So maybe Wright's interpretation really is more than a heuristic. If we have a spherical region of an FRW spacetime from which the matter has been scooped out, then Birkhoff's theorem says that the metric inside is Minkowski, and test particles inside that region, released with initially parallel velocities, will never diverge. We can now add matter back into that region, restoring the missing cosmological fluid and also putting the sun and earth in. Because Newtonian gravity is locally a good approximation, the failure of parallelism of world-lines of test particles has to be the same as predicted by Newtonian gravity, based only on the matter that we put back in. In the frame of the sun, we can choose to call this a Newtonian force on the earth. In the frame of the earth, we can say the sun is accelerating the same amount, but in the opposite direction. Although it's not correct to think of the result as the global sum of all forces in the universe, I think it works as a way of finding the difference between the configuration with the hole and the configuration without it.

    One way of "test-driving" this argument would be simply to apply it to the original test particles A and B. If they're close enough so that Newtonian gravity is a meaningful approximation in some region that includes them both, then we ought to be able to calculate correctly the failure of parallelism of their world-lines by attributing it to a sphere of cosmological fluid, centered on one particle, with its radius being equal to the distance between them.
     
  10. Sep 6, 2012 #9

    Mentz114

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    I don't know if this helps, but we can compare circular orbits in the Schwarzschild vacuum with the same thing in the Kottler spacetime, which is a BH in a lambda vac solution.

    In the first case the angular velocity is
    [tex]
    \omega_{S}=\frac{1}{r}\sqrt{\frac{M}{r - 3\,M}}
    [/tex]
    and for the Kottler
    [tex]
    \omega_{K}=\frac{1}{r}\sqrt{\frac{M-{r}^{3}\,{H}^{2}}{r - 3\,M}}
    [/tex]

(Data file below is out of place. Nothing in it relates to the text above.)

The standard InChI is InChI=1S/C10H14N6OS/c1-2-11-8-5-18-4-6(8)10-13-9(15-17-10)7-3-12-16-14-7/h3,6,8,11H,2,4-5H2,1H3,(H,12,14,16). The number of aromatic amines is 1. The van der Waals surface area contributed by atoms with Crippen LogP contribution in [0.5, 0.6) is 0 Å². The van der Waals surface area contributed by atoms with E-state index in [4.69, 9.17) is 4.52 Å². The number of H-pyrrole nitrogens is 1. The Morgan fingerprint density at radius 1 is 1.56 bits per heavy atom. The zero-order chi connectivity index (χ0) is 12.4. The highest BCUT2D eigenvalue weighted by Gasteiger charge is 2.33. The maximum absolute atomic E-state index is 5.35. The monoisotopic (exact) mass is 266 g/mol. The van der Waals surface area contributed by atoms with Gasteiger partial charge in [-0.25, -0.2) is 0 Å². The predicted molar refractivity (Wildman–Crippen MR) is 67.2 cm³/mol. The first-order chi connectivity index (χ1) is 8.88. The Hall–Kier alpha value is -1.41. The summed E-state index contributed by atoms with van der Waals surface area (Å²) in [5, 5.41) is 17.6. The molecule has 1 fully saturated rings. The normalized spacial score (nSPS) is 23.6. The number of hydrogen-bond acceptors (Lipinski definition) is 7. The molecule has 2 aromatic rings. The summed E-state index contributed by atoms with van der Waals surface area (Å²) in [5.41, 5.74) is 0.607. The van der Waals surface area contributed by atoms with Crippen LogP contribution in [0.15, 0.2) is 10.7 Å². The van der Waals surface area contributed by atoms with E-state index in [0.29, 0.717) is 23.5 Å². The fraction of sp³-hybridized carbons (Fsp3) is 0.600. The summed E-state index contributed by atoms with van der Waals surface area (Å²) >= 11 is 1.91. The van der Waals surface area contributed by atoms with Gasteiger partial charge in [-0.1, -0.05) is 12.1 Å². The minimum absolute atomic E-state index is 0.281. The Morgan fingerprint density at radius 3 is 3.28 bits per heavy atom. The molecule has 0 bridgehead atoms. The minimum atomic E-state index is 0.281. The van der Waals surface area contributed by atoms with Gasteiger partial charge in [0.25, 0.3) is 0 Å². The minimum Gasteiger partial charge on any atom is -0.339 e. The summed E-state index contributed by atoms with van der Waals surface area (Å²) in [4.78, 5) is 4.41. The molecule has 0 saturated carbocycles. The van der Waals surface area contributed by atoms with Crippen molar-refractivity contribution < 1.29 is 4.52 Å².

I think H is actually [itex]\Lambda/3[/itex]. It looks as if the effect of the CC is to make ω smaller for the same r. But the r in the Schwrazschild coords may not be the same as the r in the Kottler metric.
    If the second equation is correct, it predicts that no circular orbit exists for M-r3H2<0 .
     
    Last edited: Sep 6, 2012
  11. Sep 6, 2012 #10

    bcrowell

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    @Mentz114: Interesting. Is this the spacetime that I would call Schwarzschild-de Sitter space, with the following metric?

    [tex] d s^2 = \left(1-\frac{2m}{r}-\frac{1}{3}\Lambda r^2\right) d t^2 - \frac{ d r^2}{1-\frac{2m}{r}-\frac{1}{3}\Lambda r^2} - r^2 d \theta^2-r^2\sin^2\theta d \phi^2 [/tex]

    Cf. http://en.wikipedia.org/wiki/De_Sitter–Schwarzschild

    The size of the horizon does seem to be different than it would be with [itex]\Lambda\ne 0[/itex]. For small [itex]\Lambda[/itex], I think the coordinate singularity happens at [itex]r\approx 2m+(8/3)\Lambda m^3[/itex], so for [itex]\Lambda>0[/itex], its r coordinate is slightly increased. I think this is where the horizon is as well. Whether this is a "real" increase depends on whether the Schwarzschild r is comparable between the [itex]\Lambda= 0[/itex] and [itex]\Lambda\ne 0[/itex] cases...? If it is real, then this matches up with what we would theoretically see for material objects in a spacetime whose expansion is accelerating: a slight increase in the object's physical size due to the apparent acceleration that goes like [itex](\ddot{a}/a)\mathbf{r}[/itex]. (The Davis and Lineweaver article in Scientific American discusses this briefly, although I've never seen it addressed in a scientific paper.)

    There is clearly no secular trend in the size of the event horizon, since the metric has no t-dependent stuff in it (and therefore it's static in the exterior region, where Schwarzschild t is timelike). The lack of a secular trend is consistent with what we see for circular orbits, which is that [itex]\Lambda[/itex] causes no secular trend, because [itex](d/dt)(\ddot{a}/a)[/itex] vanishes.

    This is nice because it shows that although there is no secular trend in orbital radii, there is a static effect, and unlike my discussion of the radius of the event horizon, this effect is clearly stated in coordinate-independent language.

    A further thought re something I said in #8: